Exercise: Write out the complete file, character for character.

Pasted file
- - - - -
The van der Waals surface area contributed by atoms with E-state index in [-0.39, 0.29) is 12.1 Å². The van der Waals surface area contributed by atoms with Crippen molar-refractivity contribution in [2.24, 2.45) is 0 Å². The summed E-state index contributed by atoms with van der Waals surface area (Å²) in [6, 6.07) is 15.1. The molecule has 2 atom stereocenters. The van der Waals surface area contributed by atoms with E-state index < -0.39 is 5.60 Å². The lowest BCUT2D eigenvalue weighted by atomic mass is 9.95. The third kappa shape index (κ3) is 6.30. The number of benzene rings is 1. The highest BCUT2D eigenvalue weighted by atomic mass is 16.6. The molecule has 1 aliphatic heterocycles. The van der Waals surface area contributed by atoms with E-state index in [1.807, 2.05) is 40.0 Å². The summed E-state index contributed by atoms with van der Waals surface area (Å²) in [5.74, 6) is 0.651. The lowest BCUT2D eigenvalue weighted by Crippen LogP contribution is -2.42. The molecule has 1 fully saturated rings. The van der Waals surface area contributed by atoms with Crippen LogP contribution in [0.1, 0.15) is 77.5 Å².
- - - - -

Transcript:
The van der Waals surface area contributed by atoms with E-state index in [-0.39, 0.29) is 12.1 Å². The van der Waals surface area contributed by atoms with Crippen molar-refractivity contribution in [2.24, 2.45) is 0 Å². The summed E-state index contributed by atoms with van der Waals surface area (Å²) in [6, 6.07) is 15.1. The molecule has 2 atom stereocenters. The van der Waals surface area contributed by atoms with E-state index < -0.39 is 5.60 Å². The lowest BCUT2D eigenvalue weighted by atomic mass is 9.95. The third kappa shape index (κ3) is 6.30. The number of benzene rings is 1. The highest BCUT2D eigenvalue weighted by atomic mass is 16.6. The molecule has 1 aliphatic heterocycles. The van der Waals surface area contributed by atoms with E-state index in [1.807, 2.05) is 40.0 Å². The summed E-state index contributed by atoms with van der Waals surface area (Å²) in [5.74, 6) is 0.651. The lowest BCUT2D eigenvalue weighted by Crippen LogP contribution is -2.42. The molecule has 1 fully saturated rings. The van der Waals surface area contributed by atoms with Crippen LogP contribution in [0.1, 0.15) is 77.5 Å².